Localization & Semantic Overload

Localization Not Occupation community event, 7 Oct 2012, Source: Wikimedia Commons; (Also: http://www.localizationnotoccupation.org/) Semantic overload is the term to describe a word with multiple meanings. This could be due to various reasons, such as whether the usages share or differ in etymology, application, idiom, and context. A large number of different linguistic terms fall under semantic overload: homonym, [...]

By |2016-10-19T12:55:03-07:00September 12th, 2016|Localization Tips|

Terminology Coordination in the EU

The European Parliament has a hard enough time keeping track of documents in 24 official languages. If language was static, that would be one thing, but it changes every day. Add in on top the evolving world of diplomatic protocols, agency-speak, technical and legal terms, plus a flood of ever-increasing acronyms and never-ending neologisms, and [...]

By |2016-10-19T13:02:59-07:00March 10th, 2016|Localization Tips|

The Importance of Consistency

by Domitille L., Reviewer/Lead Linguist, e2f Silicon Valley Consistency is key to provide an accurate and clear translation. There are 2 main types of consistency issues: Translating the same source word with different target words (when context and meaning are identical). This leads to errors, bugs and confusion. Maintaining the inconsistency of the source in [...]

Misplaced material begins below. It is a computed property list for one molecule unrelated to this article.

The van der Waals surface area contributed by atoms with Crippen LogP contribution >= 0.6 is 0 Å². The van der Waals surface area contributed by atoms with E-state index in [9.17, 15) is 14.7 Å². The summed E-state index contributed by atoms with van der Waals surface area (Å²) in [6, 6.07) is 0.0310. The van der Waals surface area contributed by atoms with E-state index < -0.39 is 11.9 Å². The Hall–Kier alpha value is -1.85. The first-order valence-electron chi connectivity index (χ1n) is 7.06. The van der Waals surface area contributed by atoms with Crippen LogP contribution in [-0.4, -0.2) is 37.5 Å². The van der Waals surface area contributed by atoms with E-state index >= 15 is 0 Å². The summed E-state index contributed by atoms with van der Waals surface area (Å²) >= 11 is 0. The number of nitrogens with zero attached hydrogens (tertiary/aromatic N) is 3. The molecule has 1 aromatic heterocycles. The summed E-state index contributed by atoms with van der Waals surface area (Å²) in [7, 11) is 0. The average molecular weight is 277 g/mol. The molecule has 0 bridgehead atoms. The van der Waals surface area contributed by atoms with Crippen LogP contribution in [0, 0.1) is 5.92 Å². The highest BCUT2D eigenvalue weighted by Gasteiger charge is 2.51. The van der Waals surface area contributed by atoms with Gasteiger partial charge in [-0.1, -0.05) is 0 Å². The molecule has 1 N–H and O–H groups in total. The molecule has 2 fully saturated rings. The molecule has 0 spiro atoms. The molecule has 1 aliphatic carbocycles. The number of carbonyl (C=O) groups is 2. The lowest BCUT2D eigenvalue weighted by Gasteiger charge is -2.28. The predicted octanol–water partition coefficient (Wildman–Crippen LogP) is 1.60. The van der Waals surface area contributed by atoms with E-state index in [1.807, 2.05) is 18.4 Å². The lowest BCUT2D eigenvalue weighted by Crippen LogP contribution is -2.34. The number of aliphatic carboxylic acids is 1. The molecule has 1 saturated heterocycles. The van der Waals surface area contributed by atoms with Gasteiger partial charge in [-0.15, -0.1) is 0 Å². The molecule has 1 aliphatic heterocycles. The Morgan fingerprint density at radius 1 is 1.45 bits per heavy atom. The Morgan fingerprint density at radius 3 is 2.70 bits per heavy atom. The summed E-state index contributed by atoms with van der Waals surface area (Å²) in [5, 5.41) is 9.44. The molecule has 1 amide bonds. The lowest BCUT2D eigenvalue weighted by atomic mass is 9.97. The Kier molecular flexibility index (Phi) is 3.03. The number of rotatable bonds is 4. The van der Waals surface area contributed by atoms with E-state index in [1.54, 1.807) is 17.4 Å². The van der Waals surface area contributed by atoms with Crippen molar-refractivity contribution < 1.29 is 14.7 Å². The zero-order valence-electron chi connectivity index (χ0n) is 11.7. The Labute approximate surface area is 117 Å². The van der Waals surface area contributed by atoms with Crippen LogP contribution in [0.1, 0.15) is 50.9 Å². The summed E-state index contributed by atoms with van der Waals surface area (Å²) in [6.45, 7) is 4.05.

By |2013-01-15T09:47:12-08:00January 15th, 2013|Linguistic Tips|

Est-elle attirante, attractive ou attrayante ?

The translation of "attractive" is a true minefield! Many translators know that "attractif" is a false friend of the English "attractive", as "attractif" is used for things that attract by nature, a magnet for example, but then they often confuse between "attirant", which means "which exerts an attraction force", and "attrayant", which means "which has [...]

By |2018-02-16T16:07:11-08:00November 4th, 2008|Linguistic Tips|

Noms dans les communiqués de presse

In press releases, it's frequent for US companies to refer to somebody by their full name once, and then by their first or last name only, as in: XYZ announced today that John Marvin will join its Chinese subsidiary as its Chief Operating Officer, as of December 2008. Mr. Marvin currently heads the R&D department [...]

By |2018-02-14T17:24:12-08:00October 19th, 2008|Localization Tips|

Punctuation differences between fr-FR and fr-CA

It's a surprise to most people that there are maybe more punctuation differences than linguistic differences between French for France and French for Canada. Basically, the main punctuation difference is that: - in France, there is a (non-breakable) space before the following punctuation signs: ":", ";", "!", and "?". - whereas in Canada, the space [...]

By |2018-02-11T13:49:02-08:00September 30th, 2008|Localization Tips|